Marge Laney
Guest
10 years 7 months ago

I agree that holiday shopping will increase this year and the discounters will get more than their fair share of the business.

Walmart hurt themselves with their SKU rationalization program earlier this year that sent their loyal following looking for their favorite brands elsewhere and some have not returned. But, this is Walmart we’re talking about and their merchandising prowess and low prices are hard to beat.

I predict they will get their groove back this holiday season by luring the consumers with long lists to fill and a little more confidence to spend their money.

David Livingston
Guest
10 years 7 months ago

I predict Wal-Mart will have higher overall annual sales than the year before. Same store sales are meaningless because Wal-Mart has been on new construction building craze along with doing remodels, therefore causing healthy cannibalization.

As for holiday sales, Wal-Mart always does well. The economy is exploding right now and we are all enjoying a fabulous recovery. I don’t understand the point of such studies. If you are a good retailer, the economy is always good and sales will go up. Poorly run retailers’ sales will go down. We don’t need studies to tell us that.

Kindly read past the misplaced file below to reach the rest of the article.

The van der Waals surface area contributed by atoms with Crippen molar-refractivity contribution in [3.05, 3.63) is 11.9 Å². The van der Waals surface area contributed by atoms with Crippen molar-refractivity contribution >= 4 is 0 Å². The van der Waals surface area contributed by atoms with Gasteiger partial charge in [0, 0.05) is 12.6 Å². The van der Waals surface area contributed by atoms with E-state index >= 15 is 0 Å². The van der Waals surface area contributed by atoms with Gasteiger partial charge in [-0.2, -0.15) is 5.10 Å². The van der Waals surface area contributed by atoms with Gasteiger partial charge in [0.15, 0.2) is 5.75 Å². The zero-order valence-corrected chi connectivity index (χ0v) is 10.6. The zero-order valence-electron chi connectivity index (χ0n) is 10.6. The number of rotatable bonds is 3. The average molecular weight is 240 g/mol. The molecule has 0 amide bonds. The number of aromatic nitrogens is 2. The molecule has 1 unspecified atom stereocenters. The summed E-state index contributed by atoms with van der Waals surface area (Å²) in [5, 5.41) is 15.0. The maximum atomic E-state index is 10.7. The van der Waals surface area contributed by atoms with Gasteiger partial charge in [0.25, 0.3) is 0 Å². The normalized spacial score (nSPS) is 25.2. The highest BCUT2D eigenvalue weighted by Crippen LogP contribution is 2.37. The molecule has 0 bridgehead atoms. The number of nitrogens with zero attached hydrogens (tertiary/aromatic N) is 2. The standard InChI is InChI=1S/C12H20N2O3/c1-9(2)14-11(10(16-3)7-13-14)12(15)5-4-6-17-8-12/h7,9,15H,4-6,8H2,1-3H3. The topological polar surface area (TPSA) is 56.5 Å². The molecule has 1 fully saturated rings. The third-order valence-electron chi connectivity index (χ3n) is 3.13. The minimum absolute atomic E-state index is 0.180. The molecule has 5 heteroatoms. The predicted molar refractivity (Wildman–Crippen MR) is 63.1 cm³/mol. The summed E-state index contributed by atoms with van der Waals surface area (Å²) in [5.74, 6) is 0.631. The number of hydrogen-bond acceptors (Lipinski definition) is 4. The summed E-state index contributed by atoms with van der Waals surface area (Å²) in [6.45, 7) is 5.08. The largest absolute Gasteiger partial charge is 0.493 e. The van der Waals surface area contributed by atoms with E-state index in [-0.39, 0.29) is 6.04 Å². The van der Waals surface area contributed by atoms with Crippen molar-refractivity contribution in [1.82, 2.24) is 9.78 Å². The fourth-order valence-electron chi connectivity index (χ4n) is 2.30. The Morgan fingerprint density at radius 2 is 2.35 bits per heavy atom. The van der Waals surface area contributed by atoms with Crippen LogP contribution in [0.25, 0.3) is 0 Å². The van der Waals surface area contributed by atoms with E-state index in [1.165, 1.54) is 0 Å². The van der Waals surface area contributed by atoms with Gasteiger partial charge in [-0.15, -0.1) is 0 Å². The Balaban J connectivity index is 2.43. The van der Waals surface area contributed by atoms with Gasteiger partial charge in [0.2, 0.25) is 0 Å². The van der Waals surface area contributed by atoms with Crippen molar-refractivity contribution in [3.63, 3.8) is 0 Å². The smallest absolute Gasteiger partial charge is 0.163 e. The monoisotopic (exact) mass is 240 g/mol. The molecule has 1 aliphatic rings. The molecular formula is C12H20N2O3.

Bill Emerson
Guest
Bill Emerson
10 years 7 months ago

Given the potential impact of the election on the business (read hiring) community, it’s almost impossible to figure out what the holiday season holds on an aggregate basis. That said, my vote is that WM will have a a very solid performance.

Ed Rosenbaum
Guest
10 years 7 months ago

Research studies sometimes will only give you reason to discuss the issues. My “research” tells me this season will be slightly better for the Wal-Mart and similar value stores than last season. The reasons are the economy, despite what the administration wants us to believe, is not any better for the average American than it was last year (Wall Street not included as average Americans).

The shoppers want to buy. But the items have to be affordable and within budget. The shopper still remembers the past few years of belt tightening that they did, and do not want to take risks by over spending.

Gene Detroyer
Guest
10 years 7 months ago

The central question is not what consumers are telling you what they will do, but what they are doing. Bloomberg.net (Oct. 7) recently reported, “Consumer borrowing declined in August as Americans trimmed credit-card balances…Credit declined by $3.34 billion after falling a revised $4.09 billion in July, more than the previous estimate, according to a Federal Reserve report released today in Washington. Credit-card debt decreased for the 24th consecutive month.”